Friday, December 30, 2005

Enterprise = Answering the wrong question

"Enterprise will follow legacy to become a common insult among software creators and users"

I don't think legacy is a bad thing (definitely better than failed projects), but I definitely agree with David H.H.'s post that the concept of "Enterprise" software has lost a lot of luster. I have been part of a couple of these roll outs, and it's never pretty. There's something about software that is supposed to everything that makes it do nothing particularly well. This "Coding Horror" post linked to in the comments is even more to the point. Enterprise buyers seem to purchase based on the number of checkmarks in the feature list, rather than based on how well any of those check marked features actually work. Would you buy a new car based purely on the spec sheet?

I can think of one situation where we had a large number of users on a client/server ArcView system that I had put together in 1996-1999. We worked out a nice locking system for multi-user access at different sites and built a lot of custom extensions. There was a massive push in 2001 to replace it with a web based "Enterprise" system based on ArcIMS. I tried to help them out for about six months, but it was obvious that ArcIMS at the time was only going to be able to provide about 50% of the features and performance to which the users had been accustomed. Plus, they now had to ask someone to add new base map data instead of being able to add it themsleves among other indignities. I escaped prior to the first deployment, which was a complete disaster and the project eventually skidded to a halt.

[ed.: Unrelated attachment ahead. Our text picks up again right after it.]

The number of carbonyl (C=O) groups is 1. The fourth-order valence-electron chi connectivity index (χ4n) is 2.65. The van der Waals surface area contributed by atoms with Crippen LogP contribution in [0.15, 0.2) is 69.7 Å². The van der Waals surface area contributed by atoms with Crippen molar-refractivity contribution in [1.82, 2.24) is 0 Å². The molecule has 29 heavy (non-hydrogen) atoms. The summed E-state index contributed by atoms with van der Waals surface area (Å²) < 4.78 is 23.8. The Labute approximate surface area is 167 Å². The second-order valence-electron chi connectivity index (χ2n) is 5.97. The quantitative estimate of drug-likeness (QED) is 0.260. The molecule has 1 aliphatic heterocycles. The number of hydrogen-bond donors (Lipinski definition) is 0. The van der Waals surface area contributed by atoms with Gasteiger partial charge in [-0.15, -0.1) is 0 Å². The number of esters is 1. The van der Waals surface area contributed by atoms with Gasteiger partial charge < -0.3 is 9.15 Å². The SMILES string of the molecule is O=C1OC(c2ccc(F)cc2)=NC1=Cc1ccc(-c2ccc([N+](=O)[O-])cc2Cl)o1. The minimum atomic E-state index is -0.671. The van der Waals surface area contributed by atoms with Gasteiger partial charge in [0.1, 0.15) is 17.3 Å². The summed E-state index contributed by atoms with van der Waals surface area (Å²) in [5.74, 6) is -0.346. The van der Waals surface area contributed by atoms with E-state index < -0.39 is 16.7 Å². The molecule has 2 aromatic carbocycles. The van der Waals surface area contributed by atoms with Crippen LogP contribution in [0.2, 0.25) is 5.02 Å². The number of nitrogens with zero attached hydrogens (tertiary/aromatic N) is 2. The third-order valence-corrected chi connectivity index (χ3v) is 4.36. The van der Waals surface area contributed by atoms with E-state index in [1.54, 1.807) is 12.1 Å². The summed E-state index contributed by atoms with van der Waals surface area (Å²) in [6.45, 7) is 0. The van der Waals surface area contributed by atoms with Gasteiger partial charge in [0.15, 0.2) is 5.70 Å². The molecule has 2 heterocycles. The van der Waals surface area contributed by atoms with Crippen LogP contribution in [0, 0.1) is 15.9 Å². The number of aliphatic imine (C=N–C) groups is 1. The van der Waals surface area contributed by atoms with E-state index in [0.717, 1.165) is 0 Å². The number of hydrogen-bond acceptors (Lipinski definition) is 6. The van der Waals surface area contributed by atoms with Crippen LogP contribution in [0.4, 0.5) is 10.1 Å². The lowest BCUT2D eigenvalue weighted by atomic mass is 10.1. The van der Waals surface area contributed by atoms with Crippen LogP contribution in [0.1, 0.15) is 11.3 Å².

Honestly, there was no need to replace the system, it just needed a new name for political reasons as two projects were being merged. As it stands, they are still cruising along as we head into 2006. The project might actually make a little more sense now that we have some better web browsers available, but there are some tasks that you just don't want to do in a browser. I feel like the enterprise version of Photoshop would be browser based, with some workflow where you had to get managerial approval before you changed your color pallette.